Nicosia Cyprus Culture

Many Turkish Cypriots, who come from the south, are enchanted as they wander the streets of North Nicosia and Lefkosa, surprised at how time still stands after 30 years. In search of the remains of their culture, I set out to explore this side of Nicosia by bus to the coastal city of Larnaca.

The Turkish Cypriot leader Akinci is a political analyst and freelance writer, who mainly researches and writes about the history of Cyprus, its history and its people. The Turkish community in Northern Cyprus has been supported in the past by supporting the establishment of a new city in Lefkosa and the opening of the Larnaca Cultural Centre, and by changing many place names to Turkish.

The two communities have different religions and religious cultures, with Greek Cypriots traditionally being Greek Orthodox and Turkish Cypriot Muslims traditionally Sunni Muslims, which partially hinders cultural exchanges. Both religions have correspondingly great cultural and political influence, and both Cypriots are subject to a hierarchy that can be traced back to the Ottoman Empire and its occupation of the island in the late 19th century.

This unique situation makes cultural exchange one of the most important activities in Cyprus, and the first aspect of Cypriot culture experienced by foreigners in Cyprus is very welcome. The cultural divisions in Cypriot culture are also influenced by the cultural division within Cyprus due to the Green Line dividing Turkish and Greek Cypriots.

The culture of Northern Cyprus is the pattern of human activities and symbols associated with it and with the Turkish Cypriots. The culture of Cyprus is divided into two different cultures: the northern and southern cultures. Nicosia, the central capital of Cyprus, which Greek Cypriots call "Lefkosia," is divided by the Green Line, the border between the northern and southern parts of the island, and by a border line between Cyprus and Turkey.

One half of the capital belongs to the Republic of Cyprus and the other half to a self-proclaimed Turkish Republic in Northern Cyprus. The population is divided into two groups: the Turkish Cypriots (TCFS), which were proclaimed on 15 November 1983 and are recognised as legitimate only by Turkey itself. In 1983, Greek Cypriots and Turkish Cypriots proclaimed the "Turkish Republic of Northern Cyprus" (TRNC). The "Turkey - Cyprus Liberation Front," or "TCFS" as it is called, was proclaimed by the TC FS on 14 November 1983 as the legitimate government of Turkey and Turkey.

Today, the island is divided into two parts: the northern part of Cyprus and the southern part, known as the Independent Republic of Cyprus or Greek Cyprus, because it does not belong to Greece.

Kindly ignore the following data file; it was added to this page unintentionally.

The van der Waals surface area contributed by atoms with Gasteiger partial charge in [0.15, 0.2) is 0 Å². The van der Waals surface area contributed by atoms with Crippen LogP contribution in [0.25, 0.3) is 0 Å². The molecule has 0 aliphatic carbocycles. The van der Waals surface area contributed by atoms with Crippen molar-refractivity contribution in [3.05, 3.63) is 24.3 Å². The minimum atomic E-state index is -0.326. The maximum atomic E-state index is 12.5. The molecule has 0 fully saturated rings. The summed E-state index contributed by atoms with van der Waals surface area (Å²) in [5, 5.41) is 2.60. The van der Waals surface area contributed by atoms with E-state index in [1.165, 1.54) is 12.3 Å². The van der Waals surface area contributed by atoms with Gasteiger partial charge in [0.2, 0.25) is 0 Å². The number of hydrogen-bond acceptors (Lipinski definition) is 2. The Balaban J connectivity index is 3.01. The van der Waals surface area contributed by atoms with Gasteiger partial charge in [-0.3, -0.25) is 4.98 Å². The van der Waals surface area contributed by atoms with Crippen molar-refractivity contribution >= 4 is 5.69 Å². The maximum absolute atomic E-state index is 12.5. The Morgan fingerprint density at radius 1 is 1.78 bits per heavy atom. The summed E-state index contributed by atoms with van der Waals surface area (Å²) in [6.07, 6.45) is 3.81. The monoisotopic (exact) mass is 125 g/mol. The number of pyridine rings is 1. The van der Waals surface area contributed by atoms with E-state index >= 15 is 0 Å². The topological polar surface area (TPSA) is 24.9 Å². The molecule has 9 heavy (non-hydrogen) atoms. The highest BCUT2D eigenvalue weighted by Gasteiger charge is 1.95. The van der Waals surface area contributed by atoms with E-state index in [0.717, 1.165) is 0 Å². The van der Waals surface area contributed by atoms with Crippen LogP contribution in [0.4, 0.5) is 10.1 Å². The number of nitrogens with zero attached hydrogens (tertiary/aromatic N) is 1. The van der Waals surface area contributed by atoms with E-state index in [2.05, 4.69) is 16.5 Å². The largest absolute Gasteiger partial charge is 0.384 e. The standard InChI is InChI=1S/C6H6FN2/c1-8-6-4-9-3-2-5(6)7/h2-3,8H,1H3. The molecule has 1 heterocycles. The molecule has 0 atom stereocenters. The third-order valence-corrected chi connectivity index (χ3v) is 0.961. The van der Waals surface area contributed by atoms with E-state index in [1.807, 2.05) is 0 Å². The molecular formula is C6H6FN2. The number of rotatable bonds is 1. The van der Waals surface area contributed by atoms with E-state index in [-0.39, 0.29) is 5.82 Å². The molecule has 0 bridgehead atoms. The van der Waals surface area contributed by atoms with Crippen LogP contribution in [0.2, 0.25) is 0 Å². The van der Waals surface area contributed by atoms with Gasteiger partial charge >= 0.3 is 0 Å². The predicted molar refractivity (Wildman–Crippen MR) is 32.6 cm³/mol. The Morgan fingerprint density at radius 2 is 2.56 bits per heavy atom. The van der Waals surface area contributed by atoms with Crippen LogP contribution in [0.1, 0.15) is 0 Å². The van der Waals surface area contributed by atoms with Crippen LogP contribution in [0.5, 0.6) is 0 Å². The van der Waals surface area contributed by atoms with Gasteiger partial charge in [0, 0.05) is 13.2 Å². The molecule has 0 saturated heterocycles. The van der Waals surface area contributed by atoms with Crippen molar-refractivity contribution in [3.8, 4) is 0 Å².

The Greek Cypriots, who have been seeking union with Greece and Enossis since the 1960s, used the Greek flag, while the Turkish Cypriots, who hoped to divide the island into Taksim, used the Turkish flag. Although they originally wanted the islands to remain under British rule and return to Turkey, the state was encouraged to support the unification of Cyprus with Turkey and the restoration of its own state. Greek Cyprus, they are flying the Greek flags of both republics instead of flying their own flags from Turkey.

Although the international community does not officially recognise the Turkish occupation of Northern Cyprus as legitimate, the Turks do not see themselves as Turks and believe in their legitimacy. TMT believes that the only solution is to divide the island, with Greek Cypriots on one side and Turks on the other. After all, they are the most populous ethnic group in Cyprus and also the largest religious group. Most of them belong to the autocephalous Orthodox Church of Cyprus, while most Turkish Cypriots are Muslims.

In order to counter the threat posed by Greek control of Cyprus, the Turks insist on living on the island, supported by Turkish Cypriots, and on their right to live and work on the islands. In the past, they have clashed with Greek Cypriots and the police to protest proposed constitutional changes that would strengthen the political power of the Greek Cypriot majority.

Today, Northern Nicosia is the capital of Northern Cyprus, but only Turkey is recognized as a state and the international community considers it an occupied Cypriot territory. When Turkey invaded Cyprus in 1974 and occupied the north of the islands, including northern Nicosia, separation became the basis for the creation of a new state - the Turkish Republic of Northern Cyprus (Cyprus - Turkey).

Violent clashes between Greek and Turkish Cypriots nearly triggered a 1967 war between Greece and Turkey, but the situation stabilized. Turkish troops invaded northern Cyprus in 1974 in response to an Athens-backed Greek Cypriot coup aimed at unifying with Greece, which was divided into two separate states - the Turkish Republic of Northern Cyprus and Greek Cyprus.

Greek and Turkish Cypriot leaders met to find possible solutions to the Cyprus problem, but unexpectedly Greek Cypriots abandoned their demand for Enossis and instead accepted an agreement guaranteeing their community's rights, including the right to self-determination and access to water and electricity. As economic conditions deteriorated and many Turkish settlers moved to northern Cyprus, which they considered better than Turkey, many left the country in search of better jobs and living conditions. The Turkish Cypriots have emerged from their enclaves and have begun to reintegrate into Greece, at least economically.

More About Nicosia

More About Nicosia